1Department of Chemistry, Villanova University, Villanova, PA 19085, USA
2Institute for Chemical and Bioengineering, ETH Zurich, Wolfgang-Pauli-Strasse 10, 8093 Zürich, Switzerland
3Department of Chemistry, University of Otago, Dunedin, 9010 New Zealand
4Lancaster Environment Centre, Centre for Chemicals Management, Lancaster University, Lancaster LA1 4YQ, UK
5Environment Canada, Science and Technology Branch, Toronto, Ontario M3H 5T4, Canada
6Department of Chemistry, Biotechnology and Food Science, Norwegian University of Life Sciences, Christian Magnus Falsen vei 1, Postbox 5003, 1432, Norway
7Department of Chemistry, Faculty of Science, Masaryk University, Kamenice 5, 625 00 Brno, Czech Republic
8RECETOX, Faculty of Science, Masaryk University, Kamenice 3, 625 00 Brno, Czech Republic
9Department of Environment and Geography, Centre for Earth Observation Science, University of Manitoba, Winnipeg, Manitoba R3T 2N2, Canada
10Fisheries and Oceans Canada, Institute of Ocean Sciences, Sidney, British Columbia V8L 4B2, Canada
11Department of Physical and Environmental Sciences, University of Toronto Scarborough, 1265 Military Trail, Toronto, ON M1C 1A4, Canada
Received: 26 Jun 2012 – Published in Atmos. Chem. Phys. Discuss.: 10 Jul 2012
Abstract. The cryosphere is an important component of global organic contaminant cycles. Snow is an efficient scavenger of atmospheric organic pollutants while a seasonal snowpack, sea ice, glaciers and ice caps are contaminant reservoirs on time scales ranging from days to millennia. Important physical and chemical processes occurring in the various cryospheric compartments impact contaminant cycling and fate. A variety of interactions and feedbacks also occur within the cryospheric system, most of which are susceptible to perturbations due to climate change. In this article, we review the current state of knowledge regarding the transport and processing of organic contaminants in the global cryosphere with an emphasis on the role of a changing climate. Given the complexity of contaminant interactions with the cryosphere and limitations on resources and research capacity, interdisciplinary research and extended collaborations are essential to close identified knowledge gaps and to improve our understanding of contaminant fate under a changing climate.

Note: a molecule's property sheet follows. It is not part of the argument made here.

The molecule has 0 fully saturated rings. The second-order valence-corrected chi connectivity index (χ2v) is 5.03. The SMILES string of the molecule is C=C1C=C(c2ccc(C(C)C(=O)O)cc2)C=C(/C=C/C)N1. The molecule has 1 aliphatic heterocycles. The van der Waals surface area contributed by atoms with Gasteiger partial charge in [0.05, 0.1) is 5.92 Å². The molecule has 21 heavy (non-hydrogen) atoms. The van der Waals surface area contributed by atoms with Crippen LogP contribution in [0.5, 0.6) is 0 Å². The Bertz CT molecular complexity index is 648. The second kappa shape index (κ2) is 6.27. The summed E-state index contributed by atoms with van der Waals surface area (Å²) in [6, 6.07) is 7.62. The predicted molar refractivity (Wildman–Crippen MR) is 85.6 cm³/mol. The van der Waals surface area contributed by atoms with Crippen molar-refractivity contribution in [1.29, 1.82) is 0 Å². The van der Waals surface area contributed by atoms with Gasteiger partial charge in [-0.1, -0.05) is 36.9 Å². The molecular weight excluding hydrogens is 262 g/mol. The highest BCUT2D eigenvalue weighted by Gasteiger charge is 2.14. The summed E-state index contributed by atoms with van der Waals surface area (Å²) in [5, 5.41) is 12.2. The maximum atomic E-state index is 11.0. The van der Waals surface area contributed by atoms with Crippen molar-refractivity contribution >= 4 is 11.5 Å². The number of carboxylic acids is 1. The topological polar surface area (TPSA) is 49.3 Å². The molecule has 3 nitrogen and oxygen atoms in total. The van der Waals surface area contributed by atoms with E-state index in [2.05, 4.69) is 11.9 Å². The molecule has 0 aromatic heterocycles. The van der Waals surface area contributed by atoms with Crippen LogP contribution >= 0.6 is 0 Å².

Revised: 19 Feb 2013 – Accepted: 22 Feb 2013 – Published: 20 Mar 2013
Citation: Grannas, A. M., Bogdal, C., Hageman, K. J., Halsall, C., Harner, T., Hung, H., Kallenborn, R., Klán, P., Klánová, J., Macdonald, R. W., Meyer, T., and Wania, F.: The role of the global cryosphere in the fate of organic contaminants, Atmos. Chem. Phys., 13, 3271-3305, doi:10.5194/acp-13-3271-2013, 2013.